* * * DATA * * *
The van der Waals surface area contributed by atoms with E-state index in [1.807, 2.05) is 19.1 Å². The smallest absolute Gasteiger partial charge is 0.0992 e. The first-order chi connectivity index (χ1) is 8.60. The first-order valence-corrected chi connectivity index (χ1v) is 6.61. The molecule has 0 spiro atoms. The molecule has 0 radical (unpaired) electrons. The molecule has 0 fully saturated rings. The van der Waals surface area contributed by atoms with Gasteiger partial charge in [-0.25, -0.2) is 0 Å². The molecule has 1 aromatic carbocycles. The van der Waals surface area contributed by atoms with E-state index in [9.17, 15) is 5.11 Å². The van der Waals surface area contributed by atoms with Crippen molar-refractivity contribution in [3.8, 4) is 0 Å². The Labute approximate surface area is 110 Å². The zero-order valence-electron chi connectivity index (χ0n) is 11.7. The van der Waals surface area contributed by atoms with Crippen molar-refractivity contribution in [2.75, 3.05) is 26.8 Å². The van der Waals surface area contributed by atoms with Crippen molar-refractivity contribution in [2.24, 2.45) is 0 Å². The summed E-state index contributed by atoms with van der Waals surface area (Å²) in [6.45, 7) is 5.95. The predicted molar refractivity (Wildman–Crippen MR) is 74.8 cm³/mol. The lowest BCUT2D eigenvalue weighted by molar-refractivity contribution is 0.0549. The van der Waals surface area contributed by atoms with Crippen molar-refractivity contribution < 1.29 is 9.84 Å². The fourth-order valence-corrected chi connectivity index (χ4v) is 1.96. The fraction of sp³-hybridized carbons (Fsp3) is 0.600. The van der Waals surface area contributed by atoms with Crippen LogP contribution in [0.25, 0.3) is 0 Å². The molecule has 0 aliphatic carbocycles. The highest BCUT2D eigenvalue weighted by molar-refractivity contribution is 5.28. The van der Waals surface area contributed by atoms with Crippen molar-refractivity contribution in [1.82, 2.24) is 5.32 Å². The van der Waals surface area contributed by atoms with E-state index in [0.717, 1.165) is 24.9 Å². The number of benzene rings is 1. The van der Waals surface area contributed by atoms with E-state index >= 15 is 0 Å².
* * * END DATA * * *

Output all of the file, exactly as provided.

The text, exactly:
The van der Waals surface area contributed by atoms with E-state index in [1.807, 2.05) is 19.1 Å². The smallest absolute Gasteiger partial charge is 0.0992 e. The first-order chi connectivity index (χ1) is 8.60. The first-order valence-corrected chi connectivity index (χ1v) is 6.61. The molecule has 0 spiro atoms. The molecule has 0 radical (unpaired) electrons. The molecule has 0 fully saturated rings. The van der Waals surface area contributed by atoms with Gasteiger partial charge in [-0.25, -0.2) is 0 Å². The molecule has 1 aromatic carbocycles. The van der Waals surface area contributed by atoms with E-state index in [9.17, 15) is 5.11 Å². The van der Waals surface area contributed by atoms with Crippen molar-refractivity contribution in [3.8, 4) is 0 Å². The Labute approximate surface area is 110 Å². The zero-order valence-electron chi connectivity index (χ0n) is 11.7. The van der Waals surface area contributed by atoms with Crippen molar-refractivity contribution in [2.75, 3.05) is 26.8 Å². The van der Waals surface area contributed by atoms with Crippen molar-refractivity contribution in [2.24, 2.45) is 0 Å². The summed E-state index contributed by atoms with van der Waals surface area (Å²) in [6.45, 7) is 5.95. The predicted molar refractivity (Wildman–Crippen MR) is 74.8 cm³/mol. The lowest BCUT2D eigenvalue weighted by molar-refractivity contribution is 0.0549. The van der Waals surface area contributed by atoms with Crippen molar-refractivity contribution < 1.29 is 9.84 Å². The fourth-order valence-corrected chi connectivity index (χ4v) is 1.96. The fraction of sp³-hybridized carbons (Fsp3) is 0.600. The van der Waals surface area contributed by atoms with Crippen LogP contribution in [0.25, 0.3) is 0 Å². The molecule has 0 aliphatic carbocycles. The highest BCUT2D eigenvalue weighted by molar-refractivity contribution is 5.28. The van der Waals surface area contributed by atoms with Crippen molar-refractivity contribution in [1.82, 2.24) is 5.32 Å². The van der Waals surface area contributed by atoms with E-state index in [0.717, 1.165) is 24.9 Å². The number of benzene rings is 1. The van der Waals surface area contributed by atoms with E-state index >= 15 is 0 Å².